The number of international students at U.S. colleges and universities has almost rebounded to pre-COVID levels, fueled by a surge from India and other South Asian countries.
About the report: According to an Open Doors report from the Institute of International Education, there has been a 12% increase of international students in the 2022-2023 academic year, reaching nearly 1.06 million students. Indian students have played a significant role in the recovery, increasing by 35% to 268,923 and compensating for the stagnation in Chinese student numbers at 289,526.
Increasing Indian students: The growing interest of young Indians in U.S. universities is attributed to India's economic growth, improved U.S.-India relations and the perception of a U.S. degree enhancing job prospects and social status.
The report indicates that the majority of Indian students, around 166,000, are pursuing master's degrees or other advanced credentials. These students are choosing to study in states like Texas, New York, California, Massachusetts and Illinois.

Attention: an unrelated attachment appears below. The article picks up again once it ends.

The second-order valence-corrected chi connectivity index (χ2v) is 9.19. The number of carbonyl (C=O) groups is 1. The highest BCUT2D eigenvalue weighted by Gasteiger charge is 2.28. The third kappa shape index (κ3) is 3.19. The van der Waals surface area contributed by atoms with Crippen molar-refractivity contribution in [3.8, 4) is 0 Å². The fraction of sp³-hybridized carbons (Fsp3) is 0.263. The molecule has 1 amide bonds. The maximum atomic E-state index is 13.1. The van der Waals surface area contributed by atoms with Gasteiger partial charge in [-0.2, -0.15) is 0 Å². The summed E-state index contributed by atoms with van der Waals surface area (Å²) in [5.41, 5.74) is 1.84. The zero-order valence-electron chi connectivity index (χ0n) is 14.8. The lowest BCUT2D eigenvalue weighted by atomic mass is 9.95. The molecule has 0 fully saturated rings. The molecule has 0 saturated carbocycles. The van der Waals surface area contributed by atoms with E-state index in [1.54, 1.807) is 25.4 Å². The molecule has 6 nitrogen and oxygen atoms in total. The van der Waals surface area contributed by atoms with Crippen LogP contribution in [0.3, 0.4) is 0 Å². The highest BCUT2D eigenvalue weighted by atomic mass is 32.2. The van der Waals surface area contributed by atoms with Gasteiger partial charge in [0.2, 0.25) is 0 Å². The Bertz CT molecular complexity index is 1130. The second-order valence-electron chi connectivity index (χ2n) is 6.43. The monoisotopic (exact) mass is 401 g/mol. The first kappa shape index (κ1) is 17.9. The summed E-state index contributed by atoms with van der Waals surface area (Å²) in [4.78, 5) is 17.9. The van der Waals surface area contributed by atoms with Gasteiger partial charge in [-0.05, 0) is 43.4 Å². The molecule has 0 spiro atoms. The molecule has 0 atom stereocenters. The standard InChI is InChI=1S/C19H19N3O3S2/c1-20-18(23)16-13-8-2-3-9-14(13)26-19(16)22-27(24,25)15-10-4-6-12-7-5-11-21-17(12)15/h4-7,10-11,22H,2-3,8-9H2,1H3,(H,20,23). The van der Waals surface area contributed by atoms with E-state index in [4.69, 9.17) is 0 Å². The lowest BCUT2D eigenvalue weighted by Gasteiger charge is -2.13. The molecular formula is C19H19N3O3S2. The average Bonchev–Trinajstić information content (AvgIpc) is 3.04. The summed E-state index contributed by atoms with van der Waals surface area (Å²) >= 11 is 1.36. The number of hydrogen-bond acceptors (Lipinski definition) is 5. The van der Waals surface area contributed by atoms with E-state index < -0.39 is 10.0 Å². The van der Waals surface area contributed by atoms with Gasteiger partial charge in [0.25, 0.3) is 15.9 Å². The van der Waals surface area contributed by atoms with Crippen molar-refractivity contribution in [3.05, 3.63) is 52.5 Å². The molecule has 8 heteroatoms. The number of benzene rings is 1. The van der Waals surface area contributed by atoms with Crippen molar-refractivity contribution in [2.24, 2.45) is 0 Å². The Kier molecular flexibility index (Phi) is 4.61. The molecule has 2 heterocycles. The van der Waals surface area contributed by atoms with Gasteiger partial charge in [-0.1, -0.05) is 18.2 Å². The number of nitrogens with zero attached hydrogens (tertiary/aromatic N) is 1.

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“The U.S. maintains a strong relationship with India on education, which I think is getting even stronger and even more connected between our governments and between the university sector and other stakeholders,” said Marianne Craven, acting deputy assistant secretary of state for academic exchanges, according to The Washington Post.
Chinese international students: Meanwhile, China's economic challenges and concerns over the U.S.-China tensions have led to a decline in enthusiasm for education abroad among Chinese families. Despite Chinese students remaining the largest foreign nationality on U.S. campuses, middle-income families are reportedly exploring alternative destinations like the U.K. and Australia.
Other international students: The data also highlights the shifts in the origins of international students in the U.S. Ghana has emerged as one of the top 25 countries sending students to America, with over 6,400 students in the 2022-23 academic year. Additionally, Nepal and Bangladesh surpass Mexico, the U.K. and Germany. The growth of international students from sub-Saharan Africa has also seen an 18% year-over-year increase, outpacing the growth rates from Asia (14%), Europe (8%) and Latin America and the Caribbean (5%).
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